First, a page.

Digital Music: Sale or License?

Historically, musicians have entered into recording contracts with record labels for the sale of music and publishing agreements with publishers for the licensing of music. When recordings are sold, musicians receive a percentage of the sale, and when a song is published, i.e. placed in a movie, tv commercial, etc, a musician receives a percentage of the licensing fee. Typically, the record label pays the musician between 10-15% of the money received per sale (minus an assortment of other deductions we need not discuss here), and a publisher pays the musician 50% of money received per license.

With that in mind, let’s think about downloading a song on iTunes or other online retailer. Often, the song is only available in DRM (digital rights management) format, meaning only the downloader can play the song on a number of approved devices. DRM is in place to fight online piracy. A question has arisen lately whether a digital download is a “sale” or a “license,” based on the DRM format and other contractual terms contained on websites that only allow the downloader to play the song. That restriction placed on the download can be argued is more like a license, than a sale.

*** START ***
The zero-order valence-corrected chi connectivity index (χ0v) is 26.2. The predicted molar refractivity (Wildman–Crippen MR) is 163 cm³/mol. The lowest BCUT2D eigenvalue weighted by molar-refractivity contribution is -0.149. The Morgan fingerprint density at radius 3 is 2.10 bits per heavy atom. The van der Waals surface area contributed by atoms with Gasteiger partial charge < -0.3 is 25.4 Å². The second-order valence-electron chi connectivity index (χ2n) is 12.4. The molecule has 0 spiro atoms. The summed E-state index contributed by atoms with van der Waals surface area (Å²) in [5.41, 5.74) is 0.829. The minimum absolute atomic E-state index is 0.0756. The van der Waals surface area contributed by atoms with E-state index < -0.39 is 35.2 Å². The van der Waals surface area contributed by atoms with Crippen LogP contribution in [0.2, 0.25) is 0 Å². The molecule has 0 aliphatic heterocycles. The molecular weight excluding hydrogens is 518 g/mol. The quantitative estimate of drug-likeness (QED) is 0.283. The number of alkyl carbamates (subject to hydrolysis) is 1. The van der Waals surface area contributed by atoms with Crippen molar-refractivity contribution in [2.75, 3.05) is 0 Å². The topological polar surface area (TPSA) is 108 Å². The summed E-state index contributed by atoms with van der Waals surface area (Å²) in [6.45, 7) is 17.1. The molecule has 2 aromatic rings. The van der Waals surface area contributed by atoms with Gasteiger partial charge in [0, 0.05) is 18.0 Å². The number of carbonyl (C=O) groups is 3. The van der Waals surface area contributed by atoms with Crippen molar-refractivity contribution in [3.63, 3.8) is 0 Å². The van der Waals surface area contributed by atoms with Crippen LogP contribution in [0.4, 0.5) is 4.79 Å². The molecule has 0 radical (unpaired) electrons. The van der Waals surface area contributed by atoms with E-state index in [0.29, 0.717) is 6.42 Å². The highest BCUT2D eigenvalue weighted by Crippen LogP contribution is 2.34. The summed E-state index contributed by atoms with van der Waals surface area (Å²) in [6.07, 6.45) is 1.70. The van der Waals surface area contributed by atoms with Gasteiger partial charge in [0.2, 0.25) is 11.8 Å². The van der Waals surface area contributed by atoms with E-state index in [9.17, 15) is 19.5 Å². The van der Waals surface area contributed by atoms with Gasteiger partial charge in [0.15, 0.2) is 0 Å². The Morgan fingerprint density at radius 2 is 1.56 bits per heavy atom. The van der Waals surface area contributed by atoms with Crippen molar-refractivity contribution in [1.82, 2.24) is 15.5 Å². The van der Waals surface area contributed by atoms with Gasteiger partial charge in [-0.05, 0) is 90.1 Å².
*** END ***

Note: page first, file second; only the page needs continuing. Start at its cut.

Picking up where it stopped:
Many of the older pre-digital recording contracts do not discuss complex digital issues such as this, creating massive problems for record labels. Many older artists, such as the Knack (muh muh muh my Sharona) are bringing lawsuits against their record labels arguing they should receive the higher licensing percentage from online downloads rather than record sales. Some musicians have been successful bringing these claims, while others have not. The success turns on how well and forward thinking the recording contract is written. Which brings us to your record deal. Defining exactly what constitutes a “sale” is becoming an incredibly important issue for all parties, as it could grossly limit potential income based simply on a definition. This is yet another reminder why any Artist needs an experienced intellectual property and entertainment attorney to review these types of contracts.

Bradley Legal Group, P.A. are Intellectual Property lawyers, Entertainment lawyers and Music lawyers servicing clients in Miami, Fort Lauderdale, Boca Raton, West Palm Beach, Orlando, and Nashville. We also affiliate with entertainment lawyers licensed in New York and Washington, D.C. © 2012 Bradley Legal Group, P.A.